Monica Itoi enrolled at Hanover College in 1943, shortly after being released from a relocation camp where her parents and neighbors continued to be held until war's end. In 1953, she published an autobiography (Nisei Daughter) using her married name, Monica Sone. Now in its third edition, her book is often assigned to college students for its descriptions of her childhood as a Japanese American in Seattle and of her experiences during the war. The book concludes with a chapter on Hanover (which she calls "Wendell College").
Note that Mrs. A. G. Parker and Anne Parker, mentioned below, were the wife and daughter of Hanover's president. "Nisei" refers to the American-born children of immigrants from Japan; "Nikkei" refers to all immigrants of Japanese descent.(NB: This document may not print properly in Firefox. Paragraph numbers apply to this excerpt, not the original source.)
"Four Nisei Girls Join Hanover Students," Triangle, 10 Sept. 1943, p. 1.
Hanover College is one of the many United States colleges in which Nisei, that is, second generation Japanese-Americans who have been born in this country, educated in American schools, and are loyal American citizens, have been placed as students with the help of the government. The four Nisei who will be members of the Hanover student body this year are Mitsuye Uyeta, Monica Itoi, Ayako Ota, and Michiko Hara. . . .
Monica Itoi will be a sophomore. She had her first year of college work at the University of Washington. . . . For the past summer, she has been working in a dentist's office in Indianapolis and has been living at the home of Rev. and Mrs. John B. Ferguson of the Irvington Presbyterian Church. She will room at Mrs. Berger's home, and eat at Donner Hall.
Ayako Ota and Michiko Hara will enter as Freshmen after graduating from the high school in the government Relocation Center at Topaz, Utah. The assistant principal of the school was at Hanover this summer as a leader of the Evangelical and Reformed Church Young People's Conference. Through him these girls heard of Hanover and decided to come here.
"Charlestown, Arch B. Taylor, Jr., Minister," Charlestown (Indiana) Courier, 28 Oct. 1943, p. 2.
Mitsuye Uyeta and Monica Itoi, Americans with Japanese faces; Mrs. A. Parker, Anne Parker and Dorothy Mueller, Moderator of the Youth of Synod, were guests of the young people at their regular meeting Sunday evening, and took part in a panel discussion; telling of personal experience in a relocation center. Young People from Otisco and Miller Chapel were present. A pitch-in dinner was enjoyed at six.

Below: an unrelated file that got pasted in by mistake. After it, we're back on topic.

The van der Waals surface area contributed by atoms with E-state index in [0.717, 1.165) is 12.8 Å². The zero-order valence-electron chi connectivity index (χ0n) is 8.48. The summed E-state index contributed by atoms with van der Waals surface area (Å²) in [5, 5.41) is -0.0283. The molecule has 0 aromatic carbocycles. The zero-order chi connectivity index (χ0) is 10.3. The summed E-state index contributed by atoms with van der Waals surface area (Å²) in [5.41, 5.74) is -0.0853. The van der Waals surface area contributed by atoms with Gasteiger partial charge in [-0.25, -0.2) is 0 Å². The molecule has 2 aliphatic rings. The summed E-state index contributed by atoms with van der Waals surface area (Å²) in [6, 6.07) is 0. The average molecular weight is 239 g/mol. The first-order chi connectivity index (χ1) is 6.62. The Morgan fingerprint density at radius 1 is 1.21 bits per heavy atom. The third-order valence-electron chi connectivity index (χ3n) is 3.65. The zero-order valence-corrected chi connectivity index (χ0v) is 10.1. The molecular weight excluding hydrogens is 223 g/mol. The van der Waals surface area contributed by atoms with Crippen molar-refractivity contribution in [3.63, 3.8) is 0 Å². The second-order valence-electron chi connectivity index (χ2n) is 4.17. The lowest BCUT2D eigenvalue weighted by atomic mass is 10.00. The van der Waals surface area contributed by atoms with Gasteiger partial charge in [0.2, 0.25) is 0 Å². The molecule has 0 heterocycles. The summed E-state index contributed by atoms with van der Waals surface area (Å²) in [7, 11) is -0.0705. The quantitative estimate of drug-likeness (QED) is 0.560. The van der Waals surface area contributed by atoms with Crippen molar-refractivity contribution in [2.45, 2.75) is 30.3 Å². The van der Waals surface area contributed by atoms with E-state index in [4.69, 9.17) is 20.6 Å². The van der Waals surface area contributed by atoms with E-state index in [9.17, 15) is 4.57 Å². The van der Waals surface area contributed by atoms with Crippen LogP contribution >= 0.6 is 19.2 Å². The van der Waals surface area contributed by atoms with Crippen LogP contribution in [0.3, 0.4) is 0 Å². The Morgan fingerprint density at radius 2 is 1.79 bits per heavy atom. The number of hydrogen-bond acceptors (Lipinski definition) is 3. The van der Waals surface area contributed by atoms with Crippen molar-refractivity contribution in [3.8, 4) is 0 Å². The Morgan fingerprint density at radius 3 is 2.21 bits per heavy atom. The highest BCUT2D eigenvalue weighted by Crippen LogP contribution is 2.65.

Monica Sone, 1979 preface to Nisei Daughter (1953; Seattle: University of Washington Press, 1979), xv-xvii.
Twenty-six years have passed since Nisei Daughter first came out in 1953. My narrative ended at a point where my brother, sister, and I left camp to go to our respective destinations. St. Louis, New Jersey, and Indiana. Our parents still remained in camp. They could not return to [our home in] Seattle since the West Coast was still off limits to the Japanese.
The ten concentration camps, which received 120,000 of us in 1942, were finally closed in 1946.
From Hanover College in southern Indiana, I went on to Western Reserve University to study clinical psychology. I married Geary Sone, a Nisei veteran from California. . . .
Today my mother, brother, Henry, and his wife, Minnie, live in Seattle. . . . Mother is now an American citizen, thanks to the efforts of the Japanese American Citizens League with Congress. It was too late for father, who died in 1949.
As a result of years of reflection by the Nikkeis about their unique experience as Americans of Japanese ancestry, certain ideas and feelings have become distilled and crystallized into a strong determination. The Nikkeis are moving out into the public eye, to attend to unfinished business with the government. Their primary goal is to have the government address the constitutional issue of the evacuation. There will also be a petition for redress from Congress.
In our bicentennial year of 1976, upon recommendation of the Japanese American Citizens League, President Gerald R. Ford rescinded Executive Order 9066. He acknowledged that the mass incarceration was a national mistake. This was a small, but significant step toward righting a wrong.
During Thanksgiving of 1978, the Japanese American Citizens League began its redress campaign by observing its first "Day of Remembrance" ceremony in Seattle. Similar public ceremonies followed in Portland, San Francisco, and Los Angeles.
So that their story will not be forgotten and lost to future generations, the Nikkeis are telling the nation about 1942, a time wen they became prisoners of their own government, without charges, without trials. This happened because the President and Congress yielded to the pressures of agricultural and other economic interest groups on the West Coast, which for fifty years had tried to be rid of the Nikkeis. Mass media assisted in molding public opinion to this end. Most astounding of all, the Supreme Court chose not to touch the issue of the Niseis' civil liberties as American citizens, selected solely on the basis of ancestry. The Court overlooked the vital American principle that consideration of guilt and punishment is to be carried out on an individual basis, and is not to be related to the wrongdoing of others. Justice Robert Jackson, in dissent, wrote, "The Supreme Court for all time has validated the principle of racial discrimination in criminal procedure."
The Nikkeis hope that this redress movement may discourage similar injustices to others. They aim to work together with white America, to carry out our mutual task which Professor V. Rostow of Yale delineated in his writing: "Until the wrong is acknowledged and made right, we shall have failed to meet the responsibility of a democratic society . . . the obligation of equal justice."